COVID-19: Yes, we are open! See how we're protecting the health of our customers and protecting their property.
CLICK HERE

It is unfortunately not uncommon for travelers to discover that their hotel rooms are infested with bed bugs. The high frequency of bed bug sightings in hotels and motels is understandable given the high amount of guests that any given hotel hosts in a week’s time. In most cases when hotel guests complain about bed bug infestations in hotel rooms, the hotel management is apologetic and they typically don’t put up much of an argument when guests seek monetary compensation for the cost of their infested rooms. However, in some cases hotel managers may refuse to acknowledge the existence of bed bugs in a hotel, even when there is clear evidence proving a bed bug presence. This scenario became a reality for a couple staying at a Comfort Inn.

Joe and Amanda Lillig from Illinois traveled to Tennessee in order to attend a friend’s wedding. The couple booked a room at the Comfort Inn and Suites after arriving in Smyrna late one evening. The couple went straight to sleep, but they only slept for a couple of hours as something woke them up at 2:30 in the morning. Upon waking, the two immediately found itchy welts all over their bodies, and moments later, the bed bug culprits were found. Joe Lillig responded by calling the front desk in order to report the infestation and to be transferred to a new room. Unfortunately, they were told that the hotel was full and no other rooms were available. Eventually, a hotel staff member visited the room and took note of the infestation herself.

The hotel’s management refused to issue monetary compensation; instead the manager offered the couple twelve hundred Choice Hotel Points. Amanda Lillig was furious and she was never compensated for the cost of the room. Amanda’s hand was riddled with bed bug bites, which caused it to swell. The swelling continued and she was eventually rushed to the emergency room. Once she arrived the doctors could not remove her wedding ring due to the swelling, so they had to cut her ring off. After filing several complaints with consumer protection agencies, the hotel finally sent an email to the couple that expressed the management’s apologies, but they denied that a bed bug infestation was ever present in the room. The couple is only asking to be compensated for the cost of the room and the cost of the wedding ring repairs. Sadly, the management has not responded to these reasonable requests.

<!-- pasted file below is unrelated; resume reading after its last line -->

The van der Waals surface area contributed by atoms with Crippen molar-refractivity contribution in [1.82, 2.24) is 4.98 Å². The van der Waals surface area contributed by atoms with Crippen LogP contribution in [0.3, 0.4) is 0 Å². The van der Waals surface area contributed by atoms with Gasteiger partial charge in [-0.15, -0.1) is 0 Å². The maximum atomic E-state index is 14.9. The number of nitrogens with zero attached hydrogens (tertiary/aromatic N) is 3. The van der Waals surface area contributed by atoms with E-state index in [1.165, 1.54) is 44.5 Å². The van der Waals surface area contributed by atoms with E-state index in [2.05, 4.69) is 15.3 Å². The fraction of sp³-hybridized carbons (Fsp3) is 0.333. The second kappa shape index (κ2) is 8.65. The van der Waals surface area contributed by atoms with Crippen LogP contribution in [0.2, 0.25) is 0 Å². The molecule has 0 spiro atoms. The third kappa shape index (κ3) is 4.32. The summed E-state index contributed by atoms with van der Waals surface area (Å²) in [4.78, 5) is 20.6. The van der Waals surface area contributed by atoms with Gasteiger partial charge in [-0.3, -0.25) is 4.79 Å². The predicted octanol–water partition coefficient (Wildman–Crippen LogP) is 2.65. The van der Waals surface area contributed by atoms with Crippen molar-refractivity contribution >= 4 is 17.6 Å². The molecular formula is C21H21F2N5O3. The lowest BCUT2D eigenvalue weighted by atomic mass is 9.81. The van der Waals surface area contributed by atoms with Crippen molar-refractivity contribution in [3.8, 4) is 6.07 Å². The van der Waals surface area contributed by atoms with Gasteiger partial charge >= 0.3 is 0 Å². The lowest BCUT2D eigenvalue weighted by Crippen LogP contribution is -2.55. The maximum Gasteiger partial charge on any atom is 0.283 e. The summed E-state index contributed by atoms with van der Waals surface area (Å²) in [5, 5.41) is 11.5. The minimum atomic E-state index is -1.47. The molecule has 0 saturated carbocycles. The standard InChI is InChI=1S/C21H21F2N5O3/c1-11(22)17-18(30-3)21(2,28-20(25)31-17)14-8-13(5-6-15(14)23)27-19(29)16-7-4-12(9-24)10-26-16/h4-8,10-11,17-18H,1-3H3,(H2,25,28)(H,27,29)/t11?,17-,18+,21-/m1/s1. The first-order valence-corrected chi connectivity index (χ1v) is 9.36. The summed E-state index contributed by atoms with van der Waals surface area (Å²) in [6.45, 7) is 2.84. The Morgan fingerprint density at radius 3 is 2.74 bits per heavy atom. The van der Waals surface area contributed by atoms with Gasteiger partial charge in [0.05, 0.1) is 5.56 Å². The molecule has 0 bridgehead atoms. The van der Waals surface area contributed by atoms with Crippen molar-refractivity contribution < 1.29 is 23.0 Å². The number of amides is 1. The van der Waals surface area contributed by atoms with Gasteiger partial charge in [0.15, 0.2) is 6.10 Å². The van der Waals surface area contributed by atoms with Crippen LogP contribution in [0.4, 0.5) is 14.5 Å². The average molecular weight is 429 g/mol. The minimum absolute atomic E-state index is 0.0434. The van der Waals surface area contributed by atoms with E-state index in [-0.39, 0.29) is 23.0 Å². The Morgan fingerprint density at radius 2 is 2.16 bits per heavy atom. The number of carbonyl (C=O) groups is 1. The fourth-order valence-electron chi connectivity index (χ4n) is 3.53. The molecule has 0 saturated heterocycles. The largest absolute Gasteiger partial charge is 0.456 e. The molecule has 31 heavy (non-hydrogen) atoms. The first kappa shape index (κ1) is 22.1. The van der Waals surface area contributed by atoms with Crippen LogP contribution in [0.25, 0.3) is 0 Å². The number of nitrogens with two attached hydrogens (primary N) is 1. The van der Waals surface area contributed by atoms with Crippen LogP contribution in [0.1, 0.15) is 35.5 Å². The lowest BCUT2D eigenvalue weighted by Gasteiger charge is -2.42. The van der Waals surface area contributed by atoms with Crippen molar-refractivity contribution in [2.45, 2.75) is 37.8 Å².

Would you sue over a bed bug issue that a hotel refused to acknowledge? Does it seem like hotels and motels should do more to prevent bed bug infestations?

 

Stay up to date with the latest information and deals!

Twitter

Facebook

Google+